Dmitry Bivol stuns Canelo Alvarez to retain WBA light heavyweight title
Unbeaten Dmitry Bivol retained his WBA light heavyweight world title with a unanimous points decision over Saul “Canelo” Alvarez on Saturday, handing the Mexican superstar just the second defeat of his career.
Russia’s Bivol, 31, improved to 20-0 with 11 knockouts while multiweight champion Alvarez, the pound-for-pound king who went in a heavy favorite, fell to 57-2 with two draws.
His only other defeat was to Floyd Mayweather at light middleweight in 2013.
Those swings from @bivol_d 😤FEATURED STORIES
— DAZN Boxing (@DAZNBoxing) May 8, 2022
Alvarez made boxing history in November when he stopped Caleb Plant to become the first man to unite all four super middleweight world title belts.
He had fought at light heavyweight before, stopping Sergey Kovalev in the 11th round to win the WBO 175-pound title in November 2019.
But there would be no late heroics against Bivol, who pressured Alvarez relentlessly throughout the bout and never appeared to be hurt seriously by the Mexican, who struggled to get past Bivol’s guard.
“He hurt my arm,” Bivol said, displaying a bruised upper arm that absorbed a string of punches.
“I felt his power, you can see on my arm. He beat my arm up — but not my head.”
All three judges — Tim Cheatham, Dave Moretti and Steve Weisfeld — scored the bout 115-113 for Bivol.
“I prove myself today, I’m the best (in my division),” Bivol said.
“Thank you, Eddie Hearn,” he added in a nod to the promoter, “sorry I broke your plans with Gennadiy Golovkin.”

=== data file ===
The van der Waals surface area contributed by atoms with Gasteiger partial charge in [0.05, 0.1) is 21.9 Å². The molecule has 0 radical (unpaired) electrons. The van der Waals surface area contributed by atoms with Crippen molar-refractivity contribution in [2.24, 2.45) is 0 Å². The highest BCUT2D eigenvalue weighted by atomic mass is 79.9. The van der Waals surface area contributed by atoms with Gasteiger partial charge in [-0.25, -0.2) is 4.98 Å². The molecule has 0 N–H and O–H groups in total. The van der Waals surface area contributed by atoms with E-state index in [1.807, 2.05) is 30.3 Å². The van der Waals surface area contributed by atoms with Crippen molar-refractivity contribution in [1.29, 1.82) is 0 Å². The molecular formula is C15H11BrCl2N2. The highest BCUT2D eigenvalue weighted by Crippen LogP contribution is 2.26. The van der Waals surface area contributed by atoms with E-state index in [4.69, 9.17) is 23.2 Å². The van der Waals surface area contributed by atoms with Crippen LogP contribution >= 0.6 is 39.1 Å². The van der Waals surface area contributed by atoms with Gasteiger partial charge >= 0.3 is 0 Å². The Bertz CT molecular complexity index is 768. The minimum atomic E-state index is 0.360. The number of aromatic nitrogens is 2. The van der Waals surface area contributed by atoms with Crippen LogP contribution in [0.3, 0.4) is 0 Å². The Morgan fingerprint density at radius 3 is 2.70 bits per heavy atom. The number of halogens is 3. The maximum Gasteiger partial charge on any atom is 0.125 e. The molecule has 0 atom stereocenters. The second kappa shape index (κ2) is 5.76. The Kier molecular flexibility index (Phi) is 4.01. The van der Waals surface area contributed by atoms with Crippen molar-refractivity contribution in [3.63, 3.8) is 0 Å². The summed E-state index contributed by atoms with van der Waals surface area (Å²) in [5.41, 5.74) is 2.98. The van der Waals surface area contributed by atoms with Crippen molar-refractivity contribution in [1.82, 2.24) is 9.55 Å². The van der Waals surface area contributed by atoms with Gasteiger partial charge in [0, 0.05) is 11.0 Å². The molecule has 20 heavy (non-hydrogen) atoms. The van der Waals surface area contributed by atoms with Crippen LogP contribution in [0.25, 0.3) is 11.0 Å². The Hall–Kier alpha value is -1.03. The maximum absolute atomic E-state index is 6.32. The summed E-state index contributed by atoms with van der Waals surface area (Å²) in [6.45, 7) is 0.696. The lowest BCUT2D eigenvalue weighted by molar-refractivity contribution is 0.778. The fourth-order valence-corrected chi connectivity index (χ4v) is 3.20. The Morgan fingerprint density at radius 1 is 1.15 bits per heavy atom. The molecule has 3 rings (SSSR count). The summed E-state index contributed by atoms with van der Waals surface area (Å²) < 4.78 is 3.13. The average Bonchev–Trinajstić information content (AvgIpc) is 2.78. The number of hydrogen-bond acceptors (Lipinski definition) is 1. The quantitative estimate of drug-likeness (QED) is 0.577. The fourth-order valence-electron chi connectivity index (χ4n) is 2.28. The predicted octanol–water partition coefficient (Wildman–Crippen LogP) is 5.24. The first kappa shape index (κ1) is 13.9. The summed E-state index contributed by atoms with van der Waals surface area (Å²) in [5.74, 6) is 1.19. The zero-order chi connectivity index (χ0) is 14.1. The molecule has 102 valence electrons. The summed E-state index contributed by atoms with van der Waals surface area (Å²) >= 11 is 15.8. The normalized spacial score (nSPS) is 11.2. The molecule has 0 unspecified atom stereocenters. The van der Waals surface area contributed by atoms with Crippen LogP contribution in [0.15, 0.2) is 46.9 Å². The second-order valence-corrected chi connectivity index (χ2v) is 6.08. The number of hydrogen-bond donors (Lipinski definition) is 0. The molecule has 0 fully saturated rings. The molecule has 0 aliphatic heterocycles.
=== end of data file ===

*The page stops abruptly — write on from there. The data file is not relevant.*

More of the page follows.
That was a reference to the planned third fight between Alvarez and Golovkin, which had been tentatively planned for September.
It was a massive disappointment for the pro-Alvarez crowd at T-Mobile Arena in Las Vegas, who were pulling for a Mexican victory on the Cinco de Mayo holiday weekend.
While Alvarez was feted with Mexican flags and Mariachi music, the Russian national anthem wasn’t played and Russian flags were banned inside the arena because of the country’s invasion of Ukraine.
Bivol said the crowd’s partisan cheers whenever Alvarez seemed to be gaining ground “gave me more energy.”
Alvarez landed a big uppercut to Bivol’s chin to end the fourth round. But his aggressive start to the fifth yielded little as Bivol turned the tables with a big flurry in the middle of the round and closed with a punishing left hand.
Bivol fought a disciplined fight, keying a steady attack with a piston-like jab that opened the door for powerful combinations.
Alvarez was put on the defensive, and the naturally lighter fighter couldn’t find a way to respond.
By the seventh round his face was bruised, his feet looked slow and as the fight wore on his punches lacked their usual power.
‘I lost, he won’
When a weary Alvarez ducked his head under Bivol’s arm in the 11th round, the Russian leaned over and let himself be lifted off the ground.
Alvarez tried to pour it on in the 12th, but his combinations made little impression on the remorseless Bivol.
“He’s a very good fighter,” Alvarez said. “He comes in, goes out. He managed his distance really well. That’s boxing.
“He’s a great champion,” Alvarez added. “I lost. He won.”
Although he had no complaint with the decision, Alvarez said he wanted a rematch.
“Of course, I want the rematch,” Alvarez said. “This doesn’t end here.”
“Rematch? No problem,” Bivol said. “Let’s talk about that. I want respect as the champion.”
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